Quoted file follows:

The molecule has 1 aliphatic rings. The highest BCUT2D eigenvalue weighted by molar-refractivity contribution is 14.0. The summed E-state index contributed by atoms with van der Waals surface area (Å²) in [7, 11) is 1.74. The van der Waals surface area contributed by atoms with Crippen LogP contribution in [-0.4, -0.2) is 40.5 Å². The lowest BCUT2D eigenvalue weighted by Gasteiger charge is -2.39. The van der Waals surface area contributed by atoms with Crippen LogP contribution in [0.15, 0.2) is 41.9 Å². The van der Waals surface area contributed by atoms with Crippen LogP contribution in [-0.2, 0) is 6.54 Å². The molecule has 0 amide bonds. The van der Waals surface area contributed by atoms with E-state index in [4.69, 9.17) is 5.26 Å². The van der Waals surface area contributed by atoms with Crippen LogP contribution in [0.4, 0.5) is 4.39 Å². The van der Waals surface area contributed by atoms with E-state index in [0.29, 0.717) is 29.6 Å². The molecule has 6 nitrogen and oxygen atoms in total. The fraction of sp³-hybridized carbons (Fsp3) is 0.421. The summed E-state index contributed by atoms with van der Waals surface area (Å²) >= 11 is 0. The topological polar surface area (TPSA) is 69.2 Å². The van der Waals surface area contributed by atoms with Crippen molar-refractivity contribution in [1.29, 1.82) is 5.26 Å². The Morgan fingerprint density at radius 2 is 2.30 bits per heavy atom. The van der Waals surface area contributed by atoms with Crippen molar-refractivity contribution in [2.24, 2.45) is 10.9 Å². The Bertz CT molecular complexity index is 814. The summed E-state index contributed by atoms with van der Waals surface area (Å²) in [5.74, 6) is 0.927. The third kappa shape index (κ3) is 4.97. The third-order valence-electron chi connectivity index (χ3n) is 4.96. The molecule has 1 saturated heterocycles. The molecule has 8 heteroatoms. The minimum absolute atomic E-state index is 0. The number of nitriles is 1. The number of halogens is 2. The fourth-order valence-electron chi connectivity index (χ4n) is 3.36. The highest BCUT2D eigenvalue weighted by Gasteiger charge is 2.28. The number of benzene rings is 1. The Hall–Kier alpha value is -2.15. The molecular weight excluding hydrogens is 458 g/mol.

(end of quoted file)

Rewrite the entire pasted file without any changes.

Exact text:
The molecule has 1 aliphatic rings. The highest BCUT2D eigenvalue weighted by molar-refractivity contribution is 14.0. The summed E-state index contributed by atoms with van der Waals surface area (Å²) in [7, 11) is 1.74. The van der Waals surface area contributed by atoms with Crippen LogP contribution in [-0.4, -0.2) is 40.5 Å². The lowest BCUT2D eigenvalue weighted by Gasteiger charge is -2.39. The van der Waals surface area contributed by atoms with Crippen LogP contribution in [0.15, 0.2) is 41.9 Å². The van der Waals surface area contributed by atoms with Crippen LogP contribution in [-0.2, 0) is 6.54 Å². The molecule has 0 amide bonds. The van der Waals surface area contributed by atoms with E-state index in [4.69, 9.17) is 5.26 Å². The van der Waals surface area contributed by atoms with Crippen LogP contribution in [0.4, 0.5) is 4.39 Å². The van der Waals surface area contributed by atoms with E-state index in [0.29, 0.717) is 29.6 Å². The molecule has 6 nitrogen and oxygen atoms in total. The fraction of sp³-hybridized carbons (Fsp3) is 0.421. The summed E-state index contributed by atoms with van der Waals surface area (Å²) >= 11 is 0. The topological polar surface area (TPSA) is 69.2 Å². The van der Waals surface area contributed by atoms with Crippen molar-refractivity contribution in [1.29, 1.82) is 5.26 Å². The Morgan fingerprint density at radius 2 is 2.30 bits per heavy atom. The van der Waals surface area contributed by atoms with Crippen molar-refractivity contribution in [2.24, 2.45) is 10.9 Å². The Bertz CT molecular complexity index is 814. The summed E-state index contributed by atoms with van der Waals surface area (Å²) in [5.74, 6) is 0.927. The third kappa shape index (κ3) is 4.97. The third-order valence-electron chi connectivity index (χ3n) is 4.96. The molecule has 1 saturated heterocycles. The molecule has 8 heteroatoms. The minimum absolute atomic E-state index is 0. The number of nitriles is 1. The number of halogens is 2. The fourth-order valence-electron chi connectivity index (χ4n) is 3.36. The highest BCUT2D eigenvalue weighted by Gasteiger charge is 2.28. The number of benzene rings is 1. The Hall–Kier alpha value is -2.15. The molecular weight excluding hydrogens is 458 g/mol.